Princeton alumni have a passion for college reunions that is hard to find at most institutions. Each class descends upon the campus every May, as they have for generations. In its early years, College of New Jersey (Princeton) drew alumni back to campus for Commencement, to meet classmates, to reunite with friends, and/or visit with favorite professors, both informally and at organized events. In 1826, alumni returning for Commencement formed the Alumni Association of Nassau Hall to “promote the interests of the college and the friendly intercourse of the graduates, and meetings were to be held annually in the Prayer Hall on commencement day.” James Madison, Class of 1771, was the Association’s first president, and future College president John Maclean was secretary.
It’s no secret that Princetonians love parades; thousands descend upon our small town for each annual celebration of Reunions, the capstone of which is the “P-Rade.” Each class wears its own specially-designed orange and black jacket for this parade. As the Alumni Association notes, this tradition has roots in other, older traditions. It began officially in 1896, when a parade to celebrate the 150th anniversary of the newly-renamed Princeton University (formerly the College of New Jersey) brought thousands of alumni back for a mile-long walk around town, many in costume. Yet a much less well-known and rather short-lived tradition from the early twentieth century was also called the “P-Rade” and treated locals to many unusual sights and sounds on St. Patrick’s Day each year. The St. Patrick’s Day P-Rade had its origins in the parade of students and alumni in 1896, too. This St. Patrick’s Day marks the 100-year anniversary of the last such P-Rade.
While the traditions around Commencement have changed some over the University’s 267 year history, overall it is a remarkably consistent ceremony. Let’s take a look back to 1929. This video shows a number of scenes from a typical Commencement week. We begin with the procession of graduates led by the faculty. Following that, you see a view of the audience assembled on front campus, with some shots of the stage in front of Nassau Hall, where the event is still held today. Finally you will see a few members of the Class of 1929 receiving their degrees, something that has changed. As the typical graduating class now is over 1,100, diplomas are distributed after the commencement ceremony, not handed out individually.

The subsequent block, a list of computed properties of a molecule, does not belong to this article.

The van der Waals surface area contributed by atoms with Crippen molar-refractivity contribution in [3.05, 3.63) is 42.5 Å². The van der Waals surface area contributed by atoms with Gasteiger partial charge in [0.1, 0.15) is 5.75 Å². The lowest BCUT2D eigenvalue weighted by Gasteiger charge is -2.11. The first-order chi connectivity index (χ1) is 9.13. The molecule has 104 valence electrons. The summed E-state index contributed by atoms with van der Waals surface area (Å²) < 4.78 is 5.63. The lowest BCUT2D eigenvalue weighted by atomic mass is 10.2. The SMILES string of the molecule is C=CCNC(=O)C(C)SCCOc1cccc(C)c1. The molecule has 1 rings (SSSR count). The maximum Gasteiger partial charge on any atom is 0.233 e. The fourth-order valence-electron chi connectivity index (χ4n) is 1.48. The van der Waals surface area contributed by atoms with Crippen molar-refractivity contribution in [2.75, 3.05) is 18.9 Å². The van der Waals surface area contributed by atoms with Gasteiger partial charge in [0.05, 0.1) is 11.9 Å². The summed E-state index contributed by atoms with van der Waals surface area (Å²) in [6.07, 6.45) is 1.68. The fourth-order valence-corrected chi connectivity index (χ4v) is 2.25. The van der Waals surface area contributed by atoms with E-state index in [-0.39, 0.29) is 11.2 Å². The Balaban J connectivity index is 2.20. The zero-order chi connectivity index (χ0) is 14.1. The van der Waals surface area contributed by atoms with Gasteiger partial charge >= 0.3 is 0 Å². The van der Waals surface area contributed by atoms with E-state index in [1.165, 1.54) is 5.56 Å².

The golf team is featured at 3:50, polo at 4:54, members of the Daily Princetonian, Bric-a-Brac, student council, Triangle Club and Senior Prom committee featured at 6:16, baseball at 8:56 and finally the P-rade at 10:32.
Can you identify anyone in these films? Add your comments!
For more Commencement videos click here!
The Seeley G. Mudd Manuscript Library has launched a new blog dedicated to its audiovisual holdings. Through it, we will announce items that we have posted on Princeton University’s two YouTube Channels. We encourage viewers to post comments that will contribute to our knowledge and understanding of these materials. In conjunction with the Library’s Preservation Office and the New Media Center, the University Archives has worked to digitize over 40 items and these, along with some films from our Public Policy Papers and additional materials, will be posted on a regular basis.
Our first entry is one of the oldest movies in our audiovisual collection, shot by the Class of 1921 during its graduation weekend (“The Princeton Newsreel Part I”) and its reunions in 1923 and 1926 (“The Princeton Newsreel Part II”). The staged scenes with class members and faculty, which are annotated, demonstrate that silent movies were a new medium. Part I includes scenes of the P-rade and Princeton-Yale baseball match, and named professors, trustees, and class members, followed by exercises with pipe smashing on Cannon Green (24:32). Shots of faculty include President John Grier Hibben (8:15), professors Radcliffe Heermance and Frederick Hutson (9:46), and Colonel William Libbey (13.58). Part II includes varsity rowing with a Princeton victory over Cornell and Yale on Carnegie Lake (26:00), and reunion scenes for 1923 and 1926. During the 1923 reunion the class brought a real tiger (30:03).
This silent 16mm film is part of the University Archives’ Historical Audiovisual Collection (item no. 1948).